Common myths that surround Trading

Common myths that surround Trading

While we all wish to earn more to fulfill our dreams and aspirations, we are afraid of relying on certain investments to make this happen. A majority of the Indian population perceives the stock market as a complicated web of transactions which shall remain inaccessible to the common man. However, the trading process today is simple and hassle-free. There are many more assumptions that we make about the stock market. Let’s break a few of them, one by one.

Trading is gambling

This is the first myth that haunts newbie traders. On the contrary, trading in the stock markets is furthest from a zero-sum gamble. It is more like a mathematically calculated, technically analyzed business of shares. Unlike gambling, which is strictly a win-or-lose affair, trading in shares is buying an ownership into a company. You should not bet in the stock markets as you do while gambling. This is, because in the stock market, unlike gambling, the cards are open for you to see and analyze. It only requires you to gain knowledge and do your homework before investing.

There’s a chance to tame the market

For all those who are trading or are planning to trade, there is no secret code to constantly win in the stock market. You might argue that people make huge profits from the share market. However, you also need to know that it is not by sheer luck or with a secret combination. The only key to success in the market is excellent analysis: sound, calculated predictions, and knowledge of the surrounding events. You could follow some trading platforms and websites to remain updated about the market and use the data you find there to do your own analyses.

Higher leverage means higher profits

This correlation is a flawed misconception. Leverage, in any trade, is a two-edged sword: you might earn high profits, or you might lose equally. Hence, emptying your accounts and then borrowing money for high expected returns in derivatives is a risky step. Read your trades, learn their trends, and invest only after you’re satisfied with your analysis. You might not earn the highest returns, but that is better than a huge downfall.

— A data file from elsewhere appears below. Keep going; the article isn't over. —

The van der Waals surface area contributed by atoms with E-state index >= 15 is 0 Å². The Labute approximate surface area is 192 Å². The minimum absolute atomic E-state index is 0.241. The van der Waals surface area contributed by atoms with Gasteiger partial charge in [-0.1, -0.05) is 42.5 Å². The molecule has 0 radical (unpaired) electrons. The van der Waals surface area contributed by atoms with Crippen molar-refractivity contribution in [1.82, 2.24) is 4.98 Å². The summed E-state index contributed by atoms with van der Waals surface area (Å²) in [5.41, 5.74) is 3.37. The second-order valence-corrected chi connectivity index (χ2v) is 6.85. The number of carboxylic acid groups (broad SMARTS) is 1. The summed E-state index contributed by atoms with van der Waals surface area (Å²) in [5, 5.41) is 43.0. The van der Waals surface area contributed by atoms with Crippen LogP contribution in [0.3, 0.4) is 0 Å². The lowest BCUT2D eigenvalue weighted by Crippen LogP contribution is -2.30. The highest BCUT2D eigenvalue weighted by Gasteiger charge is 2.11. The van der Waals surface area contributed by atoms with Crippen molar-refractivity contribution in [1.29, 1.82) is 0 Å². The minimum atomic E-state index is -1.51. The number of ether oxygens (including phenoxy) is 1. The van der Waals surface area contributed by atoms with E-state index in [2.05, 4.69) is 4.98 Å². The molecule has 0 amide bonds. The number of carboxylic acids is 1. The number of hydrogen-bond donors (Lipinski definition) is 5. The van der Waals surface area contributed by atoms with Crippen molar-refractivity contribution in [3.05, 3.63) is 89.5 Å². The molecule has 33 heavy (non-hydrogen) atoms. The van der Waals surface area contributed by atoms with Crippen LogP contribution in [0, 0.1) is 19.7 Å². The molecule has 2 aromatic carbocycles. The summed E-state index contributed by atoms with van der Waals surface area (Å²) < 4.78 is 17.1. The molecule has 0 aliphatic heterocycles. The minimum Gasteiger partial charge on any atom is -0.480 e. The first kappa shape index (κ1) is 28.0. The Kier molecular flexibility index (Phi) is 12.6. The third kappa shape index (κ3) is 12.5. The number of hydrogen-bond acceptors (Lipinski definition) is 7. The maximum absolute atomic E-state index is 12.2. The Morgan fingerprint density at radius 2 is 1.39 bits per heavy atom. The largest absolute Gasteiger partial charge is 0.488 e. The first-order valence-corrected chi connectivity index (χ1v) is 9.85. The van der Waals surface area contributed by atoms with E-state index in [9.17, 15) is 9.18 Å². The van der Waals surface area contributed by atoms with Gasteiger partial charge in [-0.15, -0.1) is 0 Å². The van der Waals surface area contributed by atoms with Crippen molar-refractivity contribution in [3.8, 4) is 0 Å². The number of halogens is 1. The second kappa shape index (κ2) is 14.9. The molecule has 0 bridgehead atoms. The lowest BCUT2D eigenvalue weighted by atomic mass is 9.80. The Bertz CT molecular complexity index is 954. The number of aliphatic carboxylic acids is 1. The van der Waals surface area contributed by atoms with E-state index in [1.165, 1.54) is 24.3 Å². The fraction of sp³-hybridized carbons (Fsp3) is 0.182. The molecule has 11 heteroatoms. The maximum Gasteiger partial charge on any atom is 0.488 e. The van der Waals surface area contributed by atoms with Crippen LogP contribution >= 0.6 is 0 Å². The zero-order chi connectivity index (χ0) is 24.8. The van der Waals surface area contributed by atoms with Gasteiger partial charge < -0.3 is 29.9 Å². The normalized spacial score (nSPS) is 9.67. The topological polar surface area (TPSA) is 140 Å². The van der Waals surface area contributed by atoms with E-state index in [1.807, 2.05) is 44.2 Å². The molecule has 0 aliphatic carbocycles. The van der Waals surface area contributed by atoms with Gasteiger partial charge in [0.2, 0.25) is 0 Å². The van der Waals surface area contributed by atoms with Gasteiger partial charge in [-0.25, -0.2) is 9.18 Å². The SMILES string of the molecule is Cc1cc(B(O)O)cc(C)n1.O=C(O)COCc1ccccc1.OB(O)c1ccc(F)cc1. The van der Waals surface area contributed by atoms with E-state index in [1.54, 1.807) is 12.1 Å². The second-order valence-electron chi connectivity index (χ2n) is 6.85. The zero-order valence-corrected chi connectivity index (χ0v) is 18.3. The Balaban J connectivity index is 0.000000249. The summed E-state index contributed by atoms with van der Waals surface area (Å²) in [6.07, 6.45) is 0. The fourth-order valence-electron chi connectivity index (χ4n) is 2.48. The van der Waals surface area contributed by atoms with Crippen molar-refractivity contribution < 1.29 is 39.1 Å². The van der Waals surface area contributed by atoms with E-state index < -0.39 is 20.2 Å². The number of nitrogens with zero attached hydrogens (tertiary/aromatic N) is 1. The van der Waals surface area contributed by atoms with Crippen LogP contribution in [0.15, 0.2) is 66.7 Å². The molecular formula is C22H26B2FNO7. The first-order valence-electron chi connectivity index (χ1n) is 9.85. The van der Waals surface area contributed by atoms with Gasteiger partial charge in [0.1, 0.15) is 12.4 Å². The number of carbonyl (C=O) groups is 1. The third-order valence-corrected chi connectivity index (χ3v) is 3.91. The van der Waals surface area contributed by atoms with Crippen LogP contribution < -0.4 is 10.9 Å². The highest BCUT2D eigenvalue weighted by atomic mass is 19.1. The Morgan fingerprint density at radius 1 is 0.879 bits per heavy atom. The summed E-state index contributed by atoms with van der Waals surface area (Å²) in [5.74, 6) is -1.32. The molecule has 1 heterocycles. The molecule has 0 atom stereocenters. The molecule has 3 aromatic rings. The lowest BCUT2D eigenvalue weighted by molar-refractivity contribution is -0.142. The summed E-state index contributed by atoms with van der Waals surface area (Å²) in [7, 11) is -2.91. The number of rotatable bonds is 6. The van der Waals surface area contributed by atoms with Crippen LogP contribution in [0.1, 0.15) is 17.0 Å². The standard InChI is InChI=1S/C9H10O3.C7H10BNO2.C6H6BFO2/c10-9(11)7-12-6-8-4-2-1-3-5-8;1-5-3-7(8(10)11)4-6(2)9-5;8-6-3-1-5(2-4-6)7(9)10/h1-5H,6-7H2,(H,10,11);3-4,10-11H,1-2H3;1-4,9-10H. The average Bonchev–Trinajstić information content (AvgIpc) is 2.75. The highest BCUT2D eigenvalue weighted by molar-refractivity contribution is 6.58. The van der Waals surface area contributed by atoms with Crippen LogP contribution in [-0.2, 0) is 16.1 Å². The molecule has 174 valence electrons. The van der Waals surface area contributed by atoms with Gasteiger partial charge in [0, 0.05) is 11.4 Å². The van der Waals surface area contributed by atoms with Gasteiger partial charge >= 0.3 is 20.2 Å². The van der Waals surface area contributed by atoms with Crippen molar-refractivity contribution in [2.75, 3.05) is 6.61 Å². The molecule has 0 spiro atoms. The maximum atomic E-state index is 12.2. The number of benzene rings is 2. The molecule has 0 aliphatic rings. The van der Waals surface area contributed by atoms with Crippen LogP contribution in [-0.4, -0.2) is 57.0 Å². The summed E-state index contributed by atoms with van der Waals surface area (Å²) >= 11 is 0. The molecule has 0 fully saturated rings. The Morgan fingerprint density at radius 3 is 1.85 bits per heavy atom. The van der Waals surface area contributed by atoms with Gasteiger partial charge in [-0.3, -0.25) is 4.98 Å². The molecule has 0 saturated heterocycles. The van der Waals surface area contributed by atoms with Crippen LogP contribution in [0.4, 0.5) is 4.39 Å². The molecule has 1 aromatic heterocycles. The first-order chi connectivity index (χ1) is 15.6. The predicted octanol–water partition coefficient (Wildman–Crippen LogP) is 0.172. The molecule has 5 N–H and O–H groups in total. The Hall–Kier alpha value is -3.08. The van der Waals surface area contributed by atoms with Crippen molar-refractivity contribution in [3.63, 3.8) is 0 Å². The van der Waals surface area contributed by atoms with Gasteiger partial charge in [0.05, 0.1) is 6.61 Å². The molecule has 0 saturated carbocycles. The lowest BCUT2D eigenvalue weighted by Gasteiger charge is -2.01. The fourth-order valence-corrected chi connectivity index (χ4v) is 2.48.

What goes down will eventually rise

Assume a stock rose to Rs50 per share last year, but has, since then, fallen to Rs10. Another stock, in the same time, went from Rs5 to only Rs10. Which is a better trade? You might say that the stakes are equal, but according to experts, “Those who catch a falling knife only get hurt.” There are no guarantees that a stock that has fallen will rise again. This stands true for stocks that have been rising continuously as well. Thinking in this manner without conducting due analysis can turn out to be destructive for amateur traders.

More the indicators, the better

One should always consult more than one stock market indicator before buying/selling a stock. However, a newbie trader can end up confused if he/she looks at multiple indicators and might end up caught in an overly complicated trading strategy. Hence, choose your indicators carefully and learn everything about how they operate. You can then make a simple trading plan to begin investing in the markets.

In conclusion, trading only gets simpler as you analyze the market and acquire knowledge and experience. It is like any business, where you need to look out for trends and trust your calculations. Moreover, it will also require you to prepare an exit strategy because having one is just as important as the caution displayed before entering the markets.

To all those new traders, always have a disciplined trading plan and stick to it. Granted, that the stock market is volatile and unpredictable. Yet, with patience and decent homework, you can get your ball rolling and claim that extra income in the form of profits.

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IPO Note: Lemon Tree Hotels Ltd-Not Rated

IPO Note: Lemon Tree Hotels Ltd-Not Rated